The Deceuninck-QuickStep rider left the Corsa Rosa after flipping over a metal guard rail while trying to avoid a downhill crash on stage 17 to Sega di Ala. He finished the stage but suffered cuts to his hand, knee and arm, along with bruised ribs and a significant swelling on his left elbow. After losing time and suffering in earlier stages of the race, especially on the dirt road stage to Montalcino, Evenepoel opted to head home and rest up.
His next major goal is the time trial at the Tokyo Olympics, with an altitude training camp scheduled for later in June. However, team manager Patrick Lefevere was keen for his rising star to quickly return to racing to overcome any doubts about his bike skills.
The 193km Elfstedenronde race starts and finishes in Bruges, with a long lap south into West Flanders before several finishing circuits.
According to the race organisers Giro d’Italia stage winner Tim Merlier (Alepcin-Fenix) will also ride, as will Dylan Groenewegen (Jumbo-Visma), Pascal Ackermann (Bora-Hansgrohe), Nicolo Bonifazio (Total Direct Energie), Jasper De Buyst (Lotto Soudal).
Deceuninck-QuickStep have still to confirm their line-up but the organisers claimed that Mark Cavendish, Davide Ballerini, Zdenek Stybar and Yves Lampaert will line-up alongside Evenepoel.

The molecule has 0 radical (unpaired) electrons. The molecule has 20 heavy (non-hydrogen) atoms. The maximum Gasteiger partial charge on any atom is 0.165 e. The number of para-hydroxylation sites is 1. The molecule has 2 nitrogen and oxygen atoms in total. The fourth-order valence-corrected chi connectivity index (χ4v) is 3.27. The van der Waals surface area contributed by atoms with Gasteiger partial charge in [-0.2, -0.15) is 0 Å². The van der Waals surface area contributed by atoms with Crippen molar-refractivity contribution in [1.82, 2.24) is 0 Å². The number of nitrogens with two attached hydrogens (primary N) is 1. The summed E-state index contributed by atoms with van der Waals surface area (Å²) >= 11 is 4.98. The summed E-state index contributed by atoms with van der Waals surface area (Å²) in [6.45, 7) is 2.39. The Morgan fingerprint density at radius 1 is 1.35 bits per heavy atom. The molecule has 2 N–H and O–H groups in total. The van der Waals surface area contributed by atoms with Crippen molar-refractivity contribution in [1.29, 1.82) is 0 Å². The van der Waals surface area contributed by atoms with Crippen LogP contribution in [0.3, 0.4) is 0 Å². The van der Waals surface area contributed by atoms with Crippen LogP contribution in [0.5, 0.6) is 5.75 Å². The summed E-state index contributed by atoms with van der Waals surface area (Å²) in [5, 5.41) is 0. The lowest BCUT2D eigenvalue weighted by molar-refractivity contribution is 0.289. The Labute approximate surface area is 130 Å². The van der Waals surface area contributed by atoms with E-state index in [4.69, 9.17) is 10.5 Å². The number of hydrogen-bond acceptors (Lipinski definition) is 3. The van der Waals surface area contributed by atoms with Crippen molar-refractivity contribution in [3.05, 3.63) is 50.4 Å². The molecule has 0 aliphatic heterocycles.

Eveenpeol fractured his pelvis at last summer’s Il Lombardia and only returned to racing at the Giro d’Italia after three months of racing.
Despite reports that Deceuninck-QuickStep will work with Moto GP pilot Carl Critchlow to help Evenepoel’s bike skills, he played down any serious weaknesses.
“I looked at everything again: it's been exactly two months since I finished my first four-hour training session. Then you know that the basic form and content are not big enough to perform,” Evenepoel explained to Het Laatste Nieuws, reflecting on his disrupted build-up to the Giro d’Italia.
“The biggest lesson is that you have to have perfect preparation to do a perfect Grand Tour. With such a short preparation, a rider is not capable of being hyper-concentrated and hyper-focused every day for three weeks at the highest level. That takes energy and my body was not ready for that yet.”
“Maybe it will take a whole year before I get back to my top level. But I can hardly blame myself. I have worked out everything down to the last detail of what the team, my coach and the doctors have said to do.”
“I think I can be happy with the first ten days of my Giro. I was second on the rest day and had a chance to take the pink. I may have missed out on that one and I regret that a little bit.”
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